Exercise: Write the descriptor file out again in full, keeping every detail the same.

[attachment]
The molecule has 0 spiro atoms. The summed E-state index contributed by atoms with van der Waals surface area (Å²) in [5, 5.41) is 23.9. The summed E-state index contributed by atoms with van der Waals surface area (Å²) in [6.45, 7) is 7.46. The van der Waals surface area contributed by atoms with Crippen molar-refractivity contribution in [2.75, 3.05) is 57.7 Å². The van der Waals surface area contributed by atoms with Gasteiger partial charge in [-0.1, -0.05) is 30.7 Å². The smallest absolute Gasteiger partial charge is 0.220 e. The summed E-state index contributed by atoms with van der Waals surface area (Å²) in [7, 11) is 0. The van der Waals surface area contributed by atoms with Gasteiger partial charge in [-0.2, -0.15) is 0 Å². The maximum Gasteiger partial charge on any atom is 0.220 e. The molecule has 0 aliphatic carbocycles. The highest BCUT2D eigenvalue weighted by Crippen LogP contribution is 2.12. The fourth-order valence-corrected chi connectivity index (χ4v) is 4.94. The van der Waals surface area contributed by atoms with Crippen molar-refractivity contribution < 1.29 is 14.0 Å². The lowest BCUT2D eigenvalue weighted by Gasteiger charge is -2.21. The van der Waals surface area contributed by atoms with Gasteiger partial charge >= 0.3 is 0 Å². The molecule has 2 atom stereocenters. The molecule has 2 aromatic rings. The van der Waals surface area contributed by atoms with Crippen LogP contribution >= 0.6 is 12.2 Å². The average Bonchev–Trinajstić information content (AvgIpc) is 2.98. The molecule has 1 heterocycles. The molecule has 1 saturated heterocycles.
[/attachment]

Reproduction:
The molecule has 0 spiro atoms. The summed E-state index contributed by atoms with van der Waals surface area (Å²) in [5, 5.41) is 23.9. The summed E-state index contributed by atoms with van der Waals surface area (Å²) in [6.45, 7) is 7.46. The van der Waals surface area contributed by atoms with Crippen molar-refractivity contribution in [2.75, 3.05) is 57.7 Å². The van der Waals surface area contributed by atoms with Gasteiger partial charge in [-0.1, -0.05) is 30.7 Å². The smallest absolute Gasteiger partial charge is 0.220 e. The summed E-state index contributed by atoms with van der Waals surface area (Å²) in [7, 11) is 0. The van der Waals surface area contributed by atoms with Gasteiger partial charge in [-0.2, -0.15) is 0 Å². The maximum Gasteiger partial charge on any atom is 0.220 e. The molecule has 0 aliphatic carbocycles. The highest BCUT2D eigenvalue weighted by Crippen LogP contribution is 2.12. The fourth-order valence-corrected chi connectivity index (χ4v) is 4.94. The van der Waals surface area contributed by atoms with Crippen molar-refractivity contribution < 1.29 is 14.0 Å². The lowest BCUT2D eigenvalue weighted by Gasteiger charge is -2.21. The van der Waals surface area contributed by atoms with Gasteiger partial charge >= 0.3 is 0 Å². The molecule has 2 atom stereocenters. The molecule has 2 aromatic rings. The van der Waals surface area contributed by atoms with Crippen LogP contribution >= 0.6 is 12.2 Å². The average Bonchev–Trinajstić information content (AvgIpc) is 2.98. The molecule has 1 heterocycles. The molecule has 1 saturated heterocycles.